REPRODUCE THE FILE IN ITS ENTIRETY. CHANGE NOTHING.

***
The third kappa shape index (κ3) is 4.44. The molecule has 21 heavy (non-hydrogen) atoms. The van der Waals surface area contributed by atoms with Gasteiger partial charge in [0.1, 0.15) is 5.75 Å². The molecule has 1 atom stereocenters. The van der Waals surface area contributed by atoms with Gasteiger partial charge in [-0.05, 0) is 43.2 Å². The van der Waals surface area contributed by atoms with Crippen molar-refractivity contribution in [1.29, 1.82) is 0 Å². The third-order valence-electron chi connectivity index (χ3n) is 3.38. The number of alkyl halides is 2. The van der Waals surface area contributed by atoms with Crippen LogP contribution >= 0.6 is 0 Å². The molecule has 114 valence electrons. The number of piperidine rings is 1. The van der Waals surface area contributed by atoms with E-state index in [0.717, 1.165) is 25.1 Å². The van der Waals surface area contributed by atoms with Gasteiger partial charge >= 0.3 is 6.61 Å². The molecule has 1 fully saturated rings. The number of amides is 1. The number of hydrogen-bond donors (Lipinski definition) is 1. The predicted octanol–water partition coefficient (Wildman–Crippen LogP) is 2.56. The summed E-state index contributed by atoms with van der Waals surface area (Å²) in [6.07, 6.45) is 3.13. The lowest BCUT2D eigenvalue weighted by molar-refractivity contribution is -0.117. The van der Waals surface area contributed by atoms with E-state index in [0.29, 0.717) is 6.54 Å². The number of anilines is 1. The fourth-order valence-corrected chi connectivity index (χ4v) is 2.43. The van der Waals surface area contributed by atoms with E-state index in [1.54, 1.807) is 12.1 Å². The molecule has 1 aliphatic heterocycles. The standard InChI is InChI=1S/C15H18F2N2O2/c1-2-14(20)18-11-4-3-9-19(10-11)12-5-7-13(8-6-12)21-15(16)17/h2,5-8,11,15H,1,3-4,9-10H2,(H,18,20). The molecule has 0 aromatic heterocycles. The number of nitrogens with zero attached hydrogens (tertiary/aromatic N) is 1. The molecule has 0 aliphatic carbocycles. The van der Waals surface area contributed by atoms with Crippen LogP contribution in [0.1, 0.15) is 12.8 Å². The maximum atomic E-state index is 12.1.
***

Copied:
The third kappa shape index (κ3) is 4.44. The molecule has 21 heavy (non-hydrogen) atoms. The van der Waals surface area contributed by atoms with Gasteiger partial charge in [0.1, 0.15) is 5.75 Å². The molecule has 1 atom stereocenters. The van der Waals surface area contributed by atoms with Gasteiger partial charge in [-0.05, 0) is 43.2 Å². The van der Waals surface area contributed by atoms with Crippen molar-refractivity contribution in [1.29, 1.82) is 0 Å². The third-order valence-electron chi connectivity index (χ3n) is 3.38. The number of alkyl halides is 2. The van der Waals surface area contributed by atoms with Crippen LogP contribution >= 0.6 is 0 Å². The molecule has 114 valence electrons. The number of piperidine rings is 1. The van der Waals surface area contributed by atoms with E-state index in [0.717, 1.165) is 25.1 Å². The van der Waals surface area contributed by atoms with Gasteiger partial charge >= 0.3 is 6.61 Å². The molecule has 1 fully saturated rings. The number of amides is 1. The number of hydrogen-bond donors (Lipinski definition) is 1. The predicted octanol–water partition coefficient (Wildman–Crippen LogP) is 2.56. The summed E-state index contributed by atoms with van der Waals surface area (Å²) in [6.07, 6.45) is 3.13. The lowest BCUT2D eigenvalue weighted by molar-refractivity contribution is -0.117. The van der Waals surface area contributed by atoms with E-state index in [0.29, 0.717) is 6.54 Å². The number of anilines is 1. The fourth-order valence-corrected chi connectivity index (χ4v) is 2.43. The van der Waals surface area contributed by atoms with E-state index in [1.54, 1.807) is 12.1 Å². The molecule has 1 aliphatic heterocycles. The standard InChI is InChI=1S/C15H18F2N2O2/c1-2-14(20)18-11-4-3-9-19(10-11)12-5-7-13(8-6-12)21-15(16)17/h2,5-8,11,15H,1,3-4,9-10H2,(H,18,20). The molecule has 0 aromatic heterocycles. The number of nitrogens with zero attached hydrogens (tertiary/aromatic N) is 1. The molecule has 0 aliphatic carbocycles. The van der Waals surface area contributed by atoms with Crippen LogP contribution in [0.1, 0.15) is 12.8 Å². The maximum atomic E-state index is 12.1.